- May 17, 2021
- Posted by: page2comm
- Category: Attorneys, Journalists, Marketing Pros
When it comes to motivation, law firm leaders often think in terms of carrots and sticks. But Charles Watkins, Chief of Staff for Illinois Lieutenant Governor Juliana Stratton, knows from his long career in public service and politics that it takes more than just rewards and penalties to bring out the very best in people. Charles writes about how he motivates his team in an article for De Novo. Here’s a preview:
Over the years, I have been fortunate to lead teams within government, in higher education and nonprofits, and groups of volunteers advocating for a policy or campaigning for a candidate. Those experiences have given me a front-row seat to what mobilizes individuals to deliver their best work and sustain that commitment over the long haul. To some extent, things like compensation, benefits, job title and work environment incentivize the kind of behavior leaders are hoping to see. But nothing compares to the power of a shared mission, with common values and goals when it comes to motivating a team.
Understanding and believing in the purpose of their work, accomplishing it with integrity, and sharing a vision of what counts as success can bring together people of all walks of life and varying perspectives, just as an orchestra brings together disparate instruments. Each one makes a unique contribution to the sound, but they are all playing the same song.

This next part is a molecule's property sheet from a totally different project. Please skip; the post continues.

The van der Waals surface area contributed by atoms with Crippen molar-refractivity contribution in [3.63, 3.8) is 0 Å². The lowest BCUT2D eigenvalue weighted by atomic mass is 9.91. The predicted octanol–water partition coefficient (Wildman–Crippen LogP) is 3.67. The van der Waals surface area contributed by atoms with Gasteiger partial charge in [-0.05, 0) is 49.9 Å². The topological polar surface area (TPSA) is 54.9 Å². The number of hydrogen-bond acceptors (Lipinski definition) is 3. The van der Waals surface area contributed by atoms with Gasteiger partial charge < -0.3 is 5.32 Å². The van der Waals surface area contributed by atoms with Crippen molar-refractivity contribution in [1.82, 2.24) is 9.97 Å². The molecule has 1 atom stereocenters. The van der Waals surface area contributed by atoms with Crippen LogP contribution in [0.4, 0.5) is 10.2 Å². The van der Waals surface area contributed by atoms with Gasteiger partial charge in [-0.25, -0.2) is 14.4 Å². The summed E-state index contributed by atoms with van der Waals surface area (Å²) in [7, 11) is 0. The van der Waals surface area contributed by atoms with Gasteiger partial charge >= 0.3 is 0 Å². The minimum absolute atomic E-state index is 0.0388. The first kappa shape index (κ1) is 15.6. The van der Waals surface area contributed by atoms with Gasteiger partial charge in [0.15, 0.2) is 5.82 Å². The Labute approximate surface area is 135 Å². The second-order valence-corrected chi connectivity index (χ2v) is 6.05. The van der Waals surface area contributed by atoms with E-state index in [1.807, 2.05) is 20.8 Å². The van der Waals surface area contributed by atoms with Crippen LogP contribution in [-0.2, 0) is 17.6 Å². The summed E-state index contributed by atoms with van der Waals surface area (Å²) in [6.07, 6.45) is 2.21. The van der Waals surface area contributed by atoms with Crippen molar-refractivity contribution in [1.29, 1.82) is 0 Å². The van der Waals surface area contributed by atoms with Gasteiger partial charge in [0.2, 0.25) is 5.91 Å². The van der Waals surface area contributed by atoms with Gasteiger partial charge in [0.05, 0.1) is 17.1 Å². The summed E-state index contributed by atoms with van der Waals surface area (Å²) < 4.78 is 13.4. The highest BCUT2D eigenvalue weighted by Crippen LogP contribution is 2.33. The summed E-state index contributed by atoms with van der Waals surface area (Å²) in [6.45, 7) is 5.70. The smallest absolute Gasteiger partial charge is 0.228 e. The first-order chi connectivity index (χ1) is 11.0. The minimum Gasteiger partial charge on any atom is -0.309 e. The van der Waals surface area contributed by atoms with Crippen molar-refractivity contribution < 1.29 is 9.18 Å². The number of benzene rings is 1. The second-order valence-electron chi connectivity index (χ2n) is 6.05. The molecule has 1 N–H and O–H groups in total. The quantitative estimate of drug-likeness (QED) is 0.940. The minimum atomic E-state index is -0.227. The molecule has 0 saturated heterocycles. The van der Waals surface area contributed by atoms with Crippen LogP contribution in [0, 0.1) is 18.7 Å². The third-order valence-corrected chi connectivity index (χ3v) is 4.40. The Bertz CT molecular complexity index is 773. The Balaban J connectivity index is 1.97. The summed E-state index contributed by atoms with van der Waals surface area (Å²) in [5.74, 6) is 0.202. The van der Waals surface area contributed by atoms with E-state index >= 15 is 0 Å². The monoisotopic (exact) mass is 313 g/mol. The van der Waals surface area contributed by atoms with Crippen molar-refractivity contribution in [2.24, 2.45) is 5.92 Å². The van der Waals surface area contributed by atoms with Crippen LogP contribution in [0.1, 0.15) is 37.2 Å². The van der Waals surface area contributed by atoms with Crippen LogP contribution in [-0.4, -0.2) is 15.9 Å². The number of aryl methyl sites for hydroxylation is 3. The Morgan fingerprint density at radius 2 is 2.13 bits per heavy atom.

Experienced leaders know that these healthy, productive cultures don’t spring up spontaneously; instead, organizations where everyone seems to be in harmony are the result of careful planning and many intentional decisions at every level. Is this a lot of work? Yes. But nothing will make a bigger impact on the ultimate success of your project, case, initiative or campaign. Here are three things leaders can do to make it happen:
Bottom Up: All Team Members Participate in Creating the Culture
People are more motivated when they understand how the role that they play directly impacts the organization’s ability to achieve its goals, so leaders must be purposeful about highlighting the importance of each contribution and how interdependent the team really is.
Leaders then build support from the bottom up by engaging all team members in the process of making the culture explicit and intentional:
- Articulate the purpose of your organization’s work and the beliefs that will guide decision-making
- Identify a set of concrete goals that are aligned with that mission and those values
- Establish the metrics you will use to determine success and share them across the organization
Not only does this bottom-up process increase motivation, but it also guards against a “founder syndrome” problem, where the vision for the organization is embodied in a single person who may or may not always be in a position of leadership. When everyone embraces and participates in the ongoing creation of your culture, they will all feel a sense of ownership and responsibility to carry it forward.
To keep reading, visit De Novo.